You ought to go as a student missionary.” The voice was that of my campus pastor at the La Sierra campus of Loma […]
Published on: 04-01-2019
You ought to go as a student missionary.”
The voice was that of my campus pastor at the La Sierra campus of Loma Linda University, but the suggestion seemed totally crazy. I did not want to be a student missionary; I wanted to stay in California and finish my education. Why would I want to leave my friends and go away to a strange place?
“Bella Vista Hospital,” Pastor Dave said, “needs a chaplain for a year. Would you like to go home?”
My father had been the administrator at Bella Vista Hospital while I was in elementary school. I had made many friends, fallen in love with Puerto Rico, and spent hundreds of hours chasing butterflies in the thick bamboo jungle. “Going home” was a great idea. For all the wrong reasons.
* * *
I began to dream, called my parents, and turned in a student missions’ application. Three months later I was flying from San Diego, California, to Miami, Florida, and on to San Juan and Mayagüez, Puerto Rico. Twenty-one years old. Eager and foolish.
My first day on the job Chaplain Fred Hernández greeted me warmly and led me upstairs to the maternity ward.
“This is the perfect place to start as a chaplain,” Fred told me as we bounded up the stairs.
In the first room we met a very happy mother and father and their three children. We joined them in admiring the new baby, said a brief prayer, shook hands, and left.
That’s when Chaplain Fred glanced at his watch, blanched, and said, “Dick, I forgot that I have to be at a TV station in downtown Mayagüez in 20 minutes. I have to leave right now. You did fine in the first room. I’m really glad you’re here!”
I was on my own—a student missionary chaplain who was training to be a minister but who didn’t know anything about being a chaplain.
The next door opened to a very sad 15-year-old unwed mother who was putting her baby up for adoption. I prayed in English and bolted from the room.
Downstairs I slipped onto the medical floor, looking for an “easy” patient. The woman I chose looked deep into my soul and asked, “Young man, can you pray in Spanish?”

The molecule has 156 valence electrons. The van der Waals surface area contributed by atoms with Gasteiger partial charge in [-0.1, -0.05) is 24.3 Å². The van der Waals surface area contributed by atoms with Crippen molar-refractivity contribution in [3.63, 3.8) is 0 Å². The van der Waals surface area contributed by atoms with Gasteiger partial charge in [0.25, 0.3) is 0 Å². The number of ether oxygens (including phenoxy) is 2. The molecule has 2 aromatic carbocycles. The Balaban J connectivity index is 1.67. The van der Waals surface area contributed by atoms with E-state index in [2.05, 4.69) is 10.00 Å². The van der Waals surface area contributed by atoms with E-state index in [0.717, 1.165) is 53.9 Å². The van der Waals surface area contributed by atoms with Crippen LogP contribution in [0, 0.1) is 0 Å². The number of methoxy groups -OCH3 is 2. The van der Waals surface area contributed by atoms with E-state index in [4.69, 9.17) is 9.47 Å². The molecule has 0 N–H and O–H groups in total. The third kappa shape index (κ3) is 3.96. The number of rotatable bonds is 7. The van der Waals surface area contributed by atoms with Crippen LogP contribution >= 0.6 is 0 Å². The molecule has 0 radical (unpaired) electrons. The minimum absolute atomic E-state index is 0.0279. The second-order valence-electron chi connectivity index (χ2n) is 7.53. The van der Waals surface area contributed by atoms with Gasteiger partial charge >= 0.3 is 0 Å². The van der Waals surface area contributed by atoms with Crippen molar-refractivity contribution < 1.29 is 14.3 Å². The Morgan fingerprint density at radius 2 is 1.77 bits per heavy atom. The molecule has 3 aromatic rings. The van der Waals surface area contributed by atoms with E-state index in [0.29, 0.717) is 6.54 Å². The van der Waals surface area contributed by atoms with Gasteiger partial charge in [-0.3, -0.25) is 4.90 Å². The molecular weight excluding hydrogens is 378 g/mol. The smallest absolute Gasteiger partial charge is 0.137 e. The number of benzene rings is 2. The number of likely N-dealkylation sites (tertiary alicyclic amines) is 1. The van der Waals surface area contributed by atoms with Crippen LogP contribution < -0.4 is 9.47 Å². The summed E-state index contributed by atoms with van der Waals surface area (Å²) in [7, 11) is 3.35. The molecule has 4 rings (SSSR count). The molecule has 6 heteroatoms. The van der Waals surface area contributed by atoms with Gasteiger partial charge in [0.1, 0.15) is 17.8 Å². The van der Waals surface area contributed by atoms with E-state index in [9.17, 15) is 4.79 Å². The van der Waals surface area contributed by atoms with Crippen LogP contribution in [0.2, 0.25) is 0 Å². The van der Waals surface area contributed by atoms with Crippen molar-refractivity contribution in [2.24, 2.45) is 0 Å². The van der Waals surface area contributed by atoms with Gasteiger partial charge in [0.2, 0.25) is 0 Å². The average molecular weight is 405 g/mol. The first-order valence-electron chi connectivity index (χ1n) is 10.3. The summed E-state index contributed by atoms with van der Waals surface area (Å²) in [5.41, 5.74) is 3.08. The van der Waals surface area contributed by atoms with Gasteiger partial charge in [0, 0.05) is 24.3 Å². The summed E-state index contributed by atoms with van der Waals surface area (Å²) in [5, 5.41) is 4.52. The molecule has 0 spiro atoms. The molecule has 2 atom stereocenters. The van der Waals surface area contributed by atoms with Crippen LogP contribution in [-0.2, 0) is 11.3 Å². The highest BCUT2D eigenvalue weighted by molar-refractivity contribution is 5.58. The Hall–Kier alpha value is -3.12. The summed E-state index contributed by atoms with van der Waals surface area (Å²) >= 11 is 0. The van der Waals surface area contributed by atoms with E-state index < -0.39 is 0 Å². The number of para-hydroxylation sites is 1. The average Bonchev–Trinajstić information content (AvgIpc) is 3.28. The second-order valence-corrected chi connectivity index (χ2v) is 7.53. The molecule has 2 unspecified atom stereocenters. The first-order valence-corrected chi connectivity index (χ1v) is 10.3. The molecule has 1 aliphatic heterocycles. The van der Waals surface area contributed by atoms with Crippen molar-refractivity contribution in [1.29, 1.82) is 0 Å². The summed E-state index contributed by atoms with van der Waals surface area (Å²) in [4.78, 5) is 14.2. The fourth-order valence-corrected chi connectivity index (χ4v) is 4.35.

“No,” I responded, terrified to have been caught pretending to be what I was not.
“Siéntate!” she said.
I sat, listened, and learned how to pray simple prayers in broken Spanish.
* * *
During the next weeks I visited many patients with Chaplain Hernández and began feeling comfortable “listening” in patient rooms. Slowly, very slowly, I began to feel a bit like a chaplain.
One afternoon I was called to meet with the Rodríguez family in the cancer ward. Grandma Rodríguez had been in the hospital for some time, and it looked as if she might pass away on that day.
I tightened the knot in my thin black tie, put on my blue chaplain’s jacket, gathered my thick Spanish Bible, and bounded down the stairs to first floor. She was just one more patient visit before supper, and I was eager to be off duty.
Mrs. Rodríguez was in a four-bed ward, in the bed beside a large window that looked out onto a hospital garden. I slipped around the privacy curtain and looked into eight expectant faces.
My world stood still. Each person searched my soul for hope and encouragement, for a glint of spiritual strength that would make it easier for them to let Grandma go.
Their hopes revealed the empty desert of my soul.
I was a student missionary chaplain. I was training to be a pastor. I knew enough Spanish to sound wise. I knew enough about God to get along. But these people wanted more than just words. They wanted to feel God’s embrace through me. And I had nothing to give.
I wanted to run, to escape the piercing eyes and the smell of death, to get away from this place where my powerless faith was so boldly revealed.
Desperate, I collapsed to my knees, grabbed Grandma’s hands, and prayed.
“God, forgive me. I have nothing to give. Help me!”
Then I dashed from the room, ran out the hospital’s front door, past the giant mango tree, through the hospital laundry, and far back into a nearby banana plantation, to a good crying spot with soft wet grass.
I had destroyed everything. I had let God down. I had shown everyone that my Christianity was only a facade. Worst of all, I had let the Rodríguez family down when they had needed me the most. They would tell Dr. Angell, and he had probably already packed my bags and purchased a ticket for me to fly home.
I had been proud; now I was humiliated. Broken.
Later, after much confessing and pleading with God, I shuffled back to the hospital. I remember everything from that walk. The fruit rotting beneath the trees. The bright red and green poinsettia bushes. The mud-stained concrete steps where thousands of families had marched into the hospital to find hope.
My head hung low. I tried to be invisible.
Dr. Angell met me at the front door, grabbed my shoulders, and demanded to know what had happened in that room.
“What did you say to those people?”
I broke down, told him exactly what had happened, and begged forgiveness. Before he could answer, we were interrupted by the Rodríguez family as they poured out onto the hospital steps. They all hugged me and said 1,000 things I did not understand.
When they left, it was only Dr. Angell and me.
“Dick, did you pray in English or in Spanish?” he kindly asked.
“English,” I whispered.
“That’s not what they said. They praised God for the wonderful compassionate prayer you prayed. The words were just perfect so they could let Grandma go. They thanked God for the prayer you prayed in perfect Spanish.”
Dr. Angell went back inside the hospital, and I sat alone on the red-dirt-stained steps, thanking God for sending me as a student missionary.